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pursuing a nursing home abuse or neglect case

The first step in pursuing a nursing home abuse or neglect case is suspecting that one may have been the victim of abuse or neglect.  Many times the nursing home victim is not capable of communicating about the abuse or neglect.  Therefore, one who develops a "gut feeling" that something is wrong should consult a qualified attorney to review the matter, who often will consult with medical professionals.  This process often involves the obtaining and review of nursing home and medical records along with other pertinent information.  If it is determined that one has a good case, the next step is usually to give written notice of the claim to the individuals or entities that are believed to have committed the abuse or neglect.

What if you were previously told you do not have a good case?

Determining whether or not one has a "good case" is not always an exact science.  Because such determinations involve the professional judgment (based upon many factors and considerations) of medical experts and attorneys, it is recommended that one seek a "second opinion" from one or more qualified attorneys if told that one's case is without merit.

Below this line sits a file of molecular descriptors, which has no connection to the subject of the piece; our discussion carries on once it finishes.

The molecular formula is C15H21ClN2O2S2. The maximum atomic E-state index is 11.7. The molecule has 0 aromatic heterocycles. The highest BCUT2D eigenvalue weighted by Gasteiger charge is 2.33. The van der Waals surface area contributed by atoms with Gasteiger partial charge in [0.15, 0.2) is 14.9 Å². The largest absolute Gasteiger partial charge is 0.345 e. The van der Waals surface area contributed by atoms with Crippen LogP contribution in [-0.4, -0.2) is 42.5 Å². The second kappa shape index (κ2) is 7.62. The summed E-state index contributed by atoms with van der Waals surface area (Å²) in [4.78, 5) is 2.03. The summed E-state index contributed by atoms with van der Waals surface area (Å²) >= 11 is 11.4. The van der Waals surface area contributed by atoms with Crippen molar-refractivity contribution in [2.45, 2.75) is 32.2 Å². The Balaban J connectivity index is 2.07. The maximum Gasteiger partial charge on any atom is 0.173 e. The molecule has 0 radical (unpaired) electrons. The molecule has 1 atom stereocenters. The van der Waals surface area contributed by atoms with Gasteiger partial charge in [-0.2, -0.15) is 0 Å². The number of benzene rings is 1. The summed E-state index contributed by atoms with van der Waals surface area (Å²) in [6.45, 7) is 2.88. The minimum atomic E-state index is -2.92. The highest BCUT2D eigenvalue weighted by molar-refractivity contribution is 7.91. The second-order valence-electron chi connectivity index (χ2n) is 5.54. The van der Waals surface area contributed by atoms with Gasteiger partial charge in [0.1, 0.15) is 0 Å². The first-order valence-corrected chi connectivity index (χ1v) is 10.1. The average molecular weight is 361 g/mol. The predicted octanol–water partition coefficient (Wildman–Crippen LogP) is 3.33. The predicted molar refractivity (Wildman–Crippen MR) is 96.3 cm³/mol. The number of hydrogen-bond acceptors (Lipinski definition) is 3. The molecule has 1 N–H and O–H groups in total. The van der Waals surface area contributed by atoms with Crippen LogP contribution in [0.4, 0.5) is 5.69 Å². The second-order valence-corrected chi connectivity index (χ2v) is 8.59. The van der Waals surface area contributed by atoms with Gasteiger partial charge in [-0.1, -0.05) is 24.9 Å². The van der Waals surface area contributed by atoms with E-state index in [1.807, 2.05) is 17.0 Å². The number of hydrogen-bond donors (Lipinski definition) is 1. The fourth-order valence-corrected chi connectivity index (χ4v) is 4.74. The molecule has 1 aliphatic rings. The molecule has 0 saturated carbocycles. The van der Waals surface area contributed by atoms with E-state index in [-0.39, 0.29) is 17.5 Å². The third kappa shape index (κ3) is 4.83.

What about the costs?

Powless Law Offices handles nursing home abuse and neglect cases on a contingency fee arrangement.  This means that we will not charge an hourly rate for our services.  We are only paid a percentage of the recovery if we are successful.  If we do not obtain a recovery for you, you do not pay us.

How long will a case take?

There is simply no easy answer to this question.  The vast majority of all cases, including nursing home abuse and neglect cases, are settled prior to trial.  Some cases are settled prior to the filing of a lawsuit, while others are settled during litigation or even on the "steps of the courthouse" just before trial.  A nursing home abuse and neglect  case, if litigated to trial, could last a number of years.  One who pursues a nursing home abuse and neglect case should understand from the outset that a quick resolution cannot be guaranteed, and it very well may be necessary to hold the wrongdoers accountable before a jury.